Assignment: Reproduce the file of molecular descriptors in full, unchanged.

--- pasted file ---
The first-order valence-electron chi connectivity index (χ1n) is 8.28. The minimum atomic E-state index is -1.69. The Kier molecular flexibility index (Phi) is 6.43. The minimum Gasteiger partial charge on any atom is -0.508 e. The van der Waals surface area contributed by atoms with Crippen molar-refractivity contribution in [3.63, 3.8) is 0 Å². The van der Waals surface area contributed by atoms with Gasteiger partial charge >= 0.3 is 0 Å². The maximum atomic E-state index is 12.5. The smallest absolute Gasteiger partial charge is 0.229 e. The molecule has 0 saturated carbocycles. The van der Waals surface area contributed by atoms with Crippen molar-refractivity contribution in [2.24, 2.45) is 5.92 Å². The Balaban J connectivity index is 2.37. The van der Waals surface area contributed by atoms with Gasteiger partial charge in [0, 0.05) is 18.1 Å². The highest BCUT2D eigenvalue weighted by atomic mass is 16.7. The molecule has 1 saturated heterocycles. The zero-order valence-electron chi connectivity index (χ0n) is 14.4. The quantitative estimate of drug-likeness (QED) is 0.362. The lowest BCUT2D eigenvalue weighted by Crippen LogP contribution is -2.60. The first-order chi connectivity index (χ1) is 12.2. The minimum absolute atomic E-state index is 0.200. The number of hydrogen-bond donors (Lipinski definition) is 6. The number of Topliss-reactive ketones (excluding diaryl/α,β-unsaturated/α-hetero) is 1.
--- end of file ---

The first-order valence-electron chi connectivity index (χ1n) is 8.28. The minimum atomic E-state index is -1.69. The Kier molecular flexibility index (Phi) is 6.43. The minimum Gasteiger partial charge on any atom is -0.508 e. The van der Waals surface area contributed by atoms with Crippen molar-refractivity contribution in [3.63, 3.8) is 0 Å². The van der Waals surface area contributed by atoms with Gasteiger partial charge >= 0.3 is 0 Å². The maximum atomic E-state index is 12.5. The smallest absolute Gasteiger partial charge is 0.229 e. The molecule has 0 saturated carbocycles. The van der Waals surface area contributed by atoms with Crippen molar-refractivity contribution in [2.24, 2.45) is 5.92 Å². The Balaban J connectivity index is 2.37. The van der Waals surface area contributed by atoms with Gasteiger partial charge in [0, 0.05) is 18.1 Å². The highest BCUT2D eigenvalue weighted by atomic mass is 16.7. The molecule has 1 saturated heterocycles. The zero-order valence-electron chi connectivity index (χ0n) is 14.4. The quantitative estimate of drug-likeness (QED) is 0.362. The lowest BCUT2D eigenvalue weighted by Crippen LogP contribution is -2.60. The first-order chi connectivity index (χ1) is 12.2. The minimum absolute atomic E-state index is 0.200. The number of hydrogen-bond donors (Lipinski definition) is 6. The number of Topliss-reactive ketones (excluding diaryl/α,β-unsaturated/α-hetero) is 1.